The Senate came up with a list of reforms that highlighted what is currently wrong; nightmarish gaming of the system robbing Americans of their hard earned money.
Remember, the cost, the maze of procedures, and the constant oversight would not exist under universal health care. Think of the savings:
The Senate health committee released its draft legislation to tackle healthcare costs, with provisions that read like a road map of how hospitals and insurers use contracts to dominate their competitors, consolidate their business and keep patients in the dark; mend loopholes exploited by hospitals, insurers, and manufacturers; and cut some fat out of the healthcare industry through simple reforms.
1. The ban on surprise medical bills.
2. Force air ambulances to separate out medical charges from the transport costs in the bills they send to patients and health plans.
3. Mandate patients receive their full bill within 30 business days. If the bill comes later, the patients wouldn't be obligated to pay.
4. Hospitals, physicians and health insurers would have to give patients "good-faith" estimates of their out-of-pocket costs within 48 hours of a request.
5. Insurers' provider directories would have to be kept up to date.
6. Provisions would correct hospital and insurer manipulations of contracts, which play a big role in setting the prices patients must pay and determining where they have to go for care.
7. A ban on gag clauses that some hospitals include in their insurer contracts. Hospitals could no longer prevent patients or any other party from seeing all hospitals' cost and quality data.
8. Put a stop to "anti-tiering" or "anti-steering," where hospitals through their insurance contracts keep patients from choosing treatment at competing health systems.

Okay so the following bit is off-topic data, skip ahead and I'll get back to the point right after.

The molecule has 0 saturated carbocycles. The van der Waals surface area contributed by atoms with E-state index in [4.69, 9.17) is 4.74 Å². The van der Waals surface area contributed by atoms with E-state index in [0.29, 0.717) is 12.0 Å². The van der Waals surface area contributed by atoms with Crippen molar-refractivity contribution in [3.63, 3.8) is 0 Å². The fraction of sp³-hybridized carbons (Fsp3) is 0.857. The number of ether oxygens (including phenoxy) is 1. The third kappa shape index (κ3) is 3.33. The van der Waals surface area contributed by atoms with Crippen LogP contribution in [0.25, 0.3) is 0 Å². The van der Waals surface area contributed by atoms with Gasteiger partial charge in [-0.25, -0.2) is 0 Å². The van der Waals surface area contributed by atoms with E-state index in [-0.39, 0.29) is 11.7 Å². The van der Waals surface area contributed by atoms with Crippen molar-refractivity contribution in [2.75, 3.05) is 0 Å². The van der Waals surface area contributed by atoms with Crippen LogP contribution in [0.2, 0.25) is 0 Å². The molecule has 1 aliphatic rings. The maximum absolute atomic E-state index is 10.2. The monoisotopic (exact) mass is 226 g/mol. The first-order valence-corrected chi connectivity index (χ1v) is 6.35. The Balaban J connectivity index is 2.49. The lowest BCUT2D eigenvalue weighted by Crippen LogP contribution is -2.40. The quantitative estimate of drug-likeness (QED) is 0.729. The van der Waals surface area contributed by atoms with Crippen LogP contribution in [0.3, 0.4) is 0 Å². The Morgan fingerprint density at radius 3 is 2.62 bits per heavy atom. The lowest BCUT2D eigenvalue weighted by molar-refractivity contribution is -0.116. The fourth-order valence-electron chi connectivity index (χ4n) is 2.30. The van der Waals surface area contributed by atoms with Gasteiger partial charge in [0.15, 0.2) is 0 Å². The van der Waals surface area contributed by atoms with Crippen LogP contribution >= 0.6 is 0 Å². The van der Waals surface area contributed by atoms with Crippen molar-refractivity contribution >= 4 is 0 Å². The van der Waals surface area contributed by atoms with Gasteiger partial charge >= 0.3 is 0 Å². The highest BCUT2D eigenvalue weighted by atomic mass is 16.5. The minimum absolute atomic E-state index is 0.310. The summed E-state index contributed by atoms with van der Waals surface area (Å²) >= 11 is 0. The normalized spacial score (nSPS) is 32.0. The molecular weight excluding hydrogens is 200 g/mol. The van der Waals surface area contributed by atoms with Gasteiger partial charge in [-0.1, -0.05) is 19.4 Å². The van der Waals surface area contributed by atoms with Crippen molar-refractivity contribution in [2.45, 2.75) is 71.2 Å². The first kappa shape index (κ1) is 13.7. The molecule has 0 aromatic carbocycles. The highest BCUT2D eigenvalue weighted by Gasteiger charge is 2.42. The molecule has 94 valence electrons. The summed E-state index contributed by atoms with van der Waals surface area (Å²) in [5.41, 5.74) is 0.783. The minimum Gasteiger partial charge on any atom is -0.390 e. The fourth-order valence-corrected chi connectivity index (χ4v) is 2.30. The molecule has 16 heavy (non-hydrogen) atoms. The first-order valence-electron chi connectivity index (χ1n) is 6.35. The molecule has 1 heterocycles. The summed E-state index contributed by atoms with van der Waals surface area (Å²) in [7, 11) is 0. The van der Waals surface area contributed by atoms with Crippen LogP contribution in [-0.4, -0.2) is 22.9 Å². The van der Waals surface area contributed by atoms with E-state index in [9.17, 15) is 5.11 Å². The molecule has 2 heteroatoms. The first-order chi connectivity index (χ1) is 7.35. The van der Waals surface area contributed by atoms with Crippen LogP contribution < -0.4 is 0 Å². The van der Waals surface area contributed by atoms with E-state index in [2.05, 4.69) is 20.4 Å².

9. There would be no more "all-or-nothing" clauses where hospitals force insurers to contract with all their facilities by saying if they don't contract with all of them they can't contract with any.
10. Hospitals could also no longer hide certain anti-competitive contract features from the employer plans they contract with.
11. The Government Accountability Office would be mandated to investigate profit-sharing between hospitals, contract management groups, specialty physicians and specialty physician contractors.
12. Dominant health plans would no longer be allowed to use their market leverage to hold local hospitals and physicians hostage for the best payment rates, to the detriment of competing companies.
13. Pharmacy benefit managers would have to send quarterly reports on the costs, fees and rebates to the employer plans they contract with.
14. Spread pricing of the rebates PBMs collect from manufacturers would be banned.
15. PBMs could no longer profit off health plans or patients by demanding higher drug prices than they paid the manufacturers, and they would have to pass along 100% of the manufacturer rebates or discounts to their plan sponsor.
16. Drug pricing, to stop manufacturer gaming of exclusivity periods and boosts for more generics and biologics.
17. Public health by seeking to boost vaccination rates.
18. Check the U.S.'s dismal maternal mortality rates. It also incorporates a number of health IT provisions.